In this case

0 is the first term

1 is the second term

2 is the third term

3 is the fourth term

etc.

So the actual algebraic expression (don’t panic; just read this slowly) for the nth term is

2(n-1) + 3

But I almost guarantee that’s not what they’re asking, unless this is the super bonus question.

Solution check:

2(1-1) + 3 = 3

the FIRST TERM is 0

the SECOND TERM is 1

the THIRD TERM is 2

the FOURTH term is 3

the 100th term is 99

2(100-1) + 3 = 201

the Nth term is N-1

2(n-1) + 3 = 2n – 2 +3 = 2n +1

…but that’s probably not what the question is asking.

How did you get to multiplying by 2 and then adding by 3?

Well the first step is usually to see if the formula is simple addition. You look at 0 and then 3, and say, “Oh, maybe it’s add 3.”

But then you look at 1 and see 5. 1 plus 3 isn’t 5, so the rule cannot be add 3. When we see 2 and 7, we can see simple addition is way off, and the difference between the A and B terms gets bigger with each item in the series.

So let’s try multiplication. Normally you might have to go through a few items to try a simple multiplication rule. But in this case, the first term is 0, and nothing you multiply by 0 is ever ever ever going to give you 3.

So can we multiply the A number then add something to get the B number?

0 times ANY number is 0. Then you need to add 3 to get the B term, 3. Maybe the rule is multiply by something and then add 3?

Let’s look at the next A term: 1.

What can we multiply the next A term by? Multiplying by 0 doesn’t help (but always start with 0 because it can make your life easier). Multiplying by 1 doesn’t help. How about 2?

1 x 2 + 3 = 5. Let’s try it with the other terms. Does it work?

Tada.

Again, there are algebraic ways of figuring it out, but that’s usually algebra 2 stuff. I’m guessing that’s not what your son’s teacher wants.

Don’t take this the wrong way, but I would expect this kind of problem to appeal to you much more than more mathy excercises. It’s more a thinking problem than a math problem, and there’s nothing very abstract here except the “in terms of N” part.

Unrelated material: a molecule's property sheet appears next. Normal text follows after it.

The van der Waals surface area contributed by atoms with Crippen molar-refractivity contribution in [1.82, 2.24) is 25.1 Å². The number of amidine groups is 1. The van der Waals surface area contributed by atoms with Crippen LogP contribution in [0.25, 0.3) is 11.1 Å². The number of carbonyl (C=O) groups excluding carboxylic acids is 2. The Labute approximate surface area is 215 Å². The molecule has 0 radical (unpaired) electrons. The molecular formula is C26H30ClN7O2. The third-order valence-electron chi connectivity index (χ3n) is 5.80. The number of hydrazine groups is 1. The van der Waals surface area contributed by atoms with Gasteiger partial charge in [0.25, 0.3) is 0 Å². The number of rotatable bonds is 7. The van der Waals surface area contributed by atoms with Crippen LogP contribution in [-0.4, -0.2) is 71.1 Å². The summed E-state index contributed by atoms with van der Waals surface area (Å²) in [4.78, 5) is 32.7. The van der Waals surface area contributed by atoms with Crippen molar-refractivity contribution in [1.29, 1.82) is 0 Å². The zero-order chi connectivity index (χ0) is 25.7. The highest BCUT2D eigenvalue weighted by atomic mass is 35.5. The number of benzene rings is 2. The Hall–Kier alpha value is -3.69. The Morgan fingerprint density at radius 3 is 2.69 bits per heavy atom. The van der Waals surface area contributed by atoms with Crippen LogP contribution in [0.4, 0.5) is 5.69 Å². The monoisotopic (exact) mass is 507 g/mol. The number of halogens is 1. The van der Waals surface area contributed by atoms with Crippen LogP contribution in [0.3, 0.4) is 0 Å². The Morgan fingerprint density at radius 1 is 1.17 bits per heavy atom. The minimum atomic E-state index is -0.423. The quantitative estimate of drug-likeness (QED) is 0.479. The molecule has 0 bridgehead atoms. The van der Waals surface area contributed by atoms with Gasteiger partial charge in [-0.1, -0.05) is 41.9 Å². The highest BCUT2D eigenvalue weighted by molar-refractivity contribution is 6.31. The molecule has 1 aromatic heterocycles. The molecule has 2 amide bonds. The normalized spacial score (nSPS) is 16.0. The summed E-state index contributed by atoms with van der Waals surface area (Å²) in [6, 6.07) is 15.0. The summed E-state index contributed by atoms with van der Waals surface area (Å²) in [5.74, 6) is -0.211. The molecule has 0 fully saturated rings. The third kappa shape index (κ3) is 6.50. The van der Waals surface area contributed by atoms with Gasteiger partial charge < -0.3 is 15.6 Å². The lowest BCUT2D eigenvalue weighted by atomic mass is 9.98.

Find each unit price and then determine the better buy.

1 lbs. for $1.29

12 oz. for $.95

I’m embarrassed to say that I have a hard time knowing whether to divide by 1.29 by 16 oz or 16 oz by 1.29. I mean, I can eventually figure it out by comparing the answers, but I’m having trouble knowing the right way prior to doing that. I also don’t know how to explain why 1.29 would be divided by 16 versus dividing 16 by 1.29….

…Well, if I divided 16 oz. by 1.29 that would give me ounces/cent–isn’t that what I want to know? But don’t I have to divide 1.29 by 16? And wouldn’t that give me the cents/ounce–i.e,. 1 cent would get me X ounces. But don’t I want to know the cost of 1 ounce?

What am I doing wrong?

OK, I think I figured out where I messed up.

This is supposed be X cents for every 1 once–X cents/ounce–which is the rate I want to know. Right?

Yeah I think you got it. Just remember that when you see a /, it means the word “per.”

1/4 means “one per four.”

putting money / units means “cents per unit.”

or if “per” is weird, say “for each.”

one for each four.

cents for each unit.

“One for each four” is odd and awkward. “One-fourth” means “one for each four?”

On the other hand, I have no problem with “cents for each unit.”

If 100 people are in a room and 25 of them are wearing red shirts, 25 for each 100 are wearing red shirts. Or 12.5 for each 50. Or 10 for each 40. Or 1 for each 4. Ta-da.

I think I might be getting thrown off because “for each” refers to multiple situations. If I said 25 people out of a room of 100 people are wearing red shirts, that refers to that one specific room.

For each 100means that for every 100, I will have 25 people wearing red shirts.The key here, I think, is that we’re talking about rates, not just a fraction. Rates are a fraction, but not all fractions are rates. I guess that’s what I’m thinking.

…and don’t be embarrassed. I have to speak words aloud almost every time I do this problem in the supermarket.

Thanks for throwing me a bone. I appreciate it.

What I’m having trouble with–the language–(quantity) for (another quantity) and seeing how that gets to the mathematical equation. Why does 1 lbs for $1.29 mean 1.29 divided by 1 lbs.? Getting from the former to the latter is the part I’m struggling with–specifically, how to think about and articulate what’s going on.

And I always thought “/” was another form of the line between the numerator and denominator–basically a sign of division. (It essentially means this, right?)